To make a balanced blend aromatically, it’s important to take into consideration the mix of Top, Middle and Base notes. All blends are ultimately a recipe, and just like with cooking, it needs the right mix of ingredients to be pleasing and to develop aromatically over time. A good blend is somewhat like a sauce and does get richer and better as it ages, so this first principal of blending will be required no matter how you blend, whether that be medicinally or energetically.
While all blends don’t need to have a Top, Middle and Base note – some blends may only have two oils for example, or depending on your intention of the blend, you may choose to focus only on Top or only on Base notes – but I think it’s still important to learn the fundamentals of creating a balanced blend to maximize your blending skills. As you move forward in your aromatherapeutic life you can choose to blend however you like, and depending on the purpose of my blend I personally may not always have all 3 notes, but as they say, it’s important to learn the rules before you break them.
So let’s look at the characteristics of Top, Middle and Base notes so that blending for aromatic balance underpins most your blends, most of the time.
- Top notes Volatile and aromatically light, top notes are the first to reach your nose and the first to leave your skin. Delicious and beautiful, we can use more of this oil in a blend relative to the other oils, as they evaporate most quickly. Top notes are reliably citrus fruits, like lemon, orange, lime, lemongrass and bergamot. Some leaves and woods are top notes, like eucalyptus, peppermint, basil, juniper berry and birch. Some oils, like lavender, are considered Top/Middle as they fall somewhere in between or may serve as one or the other, depending on the blend.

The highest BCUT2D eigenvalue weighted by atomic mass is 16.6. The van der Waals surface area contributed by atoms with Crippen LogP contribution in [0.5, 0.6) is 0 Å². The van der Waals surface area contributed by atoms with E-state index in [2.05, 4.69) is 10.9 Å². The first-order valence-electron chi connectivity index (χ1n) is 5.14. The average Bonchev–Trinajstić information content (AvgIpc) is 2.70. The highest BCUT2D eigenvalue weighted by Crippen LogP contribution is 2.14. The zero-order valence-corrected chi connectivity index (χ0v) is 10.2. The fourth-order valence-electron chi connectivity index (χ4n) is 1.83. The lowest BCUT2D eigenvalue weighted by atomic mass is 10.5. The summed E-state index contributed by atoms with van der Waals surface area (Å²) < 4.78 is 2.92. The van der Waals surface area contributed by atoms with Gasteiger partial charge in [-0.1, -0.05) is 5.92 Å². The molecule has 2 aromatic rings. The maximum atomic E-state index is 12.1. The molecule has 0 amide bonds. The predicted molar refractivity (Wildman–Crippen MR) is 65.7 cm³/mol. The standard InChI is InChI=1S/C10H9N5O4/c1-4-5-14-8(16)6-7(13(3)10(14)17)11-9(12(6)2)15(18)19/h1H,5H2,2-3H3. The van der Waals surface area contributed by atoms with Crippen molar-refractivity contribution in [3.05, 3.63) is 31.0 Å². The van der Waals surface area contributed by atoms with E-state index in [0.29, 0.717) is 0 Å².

- Middle notes Middle notes tend to be the “heart” of the blend, perhaps the oil you build the blend around, finding complementary Top and Base notes for it. It holds steady on the skin for a fair amount of time, and drives the aromatic quality of the blend. Middle notes are typically seeds, leaves and flowers, although there are exceptions (jasmine is a base note, for example). Many herbs are middle notes, like sage, nutmeg, cardamom, fennel, marjoram and oregano, as well as some of our most favored oils like lavender, rose, neroli, chamomile, tea tree and cypress.
- Base notes Base notes are quite strong, lingering much longer on the skin than the other two notes, and can overpower the blend if not used sparingly. Base notes are typically woods, roots and resins, including myrhh, ginger, frankincense, cedarwood, vetiver and patchouli, with some exceptions like vanilla, which is a seed (and not a true essential oil but actually an absolute), and jasmine, a flower. Always use base notes in a much smaller quantities relative to the other oils, starting with less and adding more if needed. Once you have too much of a base oil and it takes over your blend, there’s little you can do to remedy it. So I usually start literally with 1 drop of a base note and go from there.
So let’s look at a sample blend guided by the top-middle-base note practice. Let’s say you love jasmine and want to create a blend around that oil. Knowing it’s a base note, we’ll use it very sparingly relative to the other oils. To counter-balance its heaviness, we’ll look for a light top note, but one that won’t completely disappear against jasmine, so perhaps we go with mandarin, which is a bit stronger than grapefruit, for example. And to round out with our middle note, we choose cardamom. So for aromatic harmony this blend may include 1 drop Jasmine, 3 drops Cardamom and 6 drops of Mandarin in a 10ml roller ball of carrier oil for a sweet-smelling, yet balanced blend.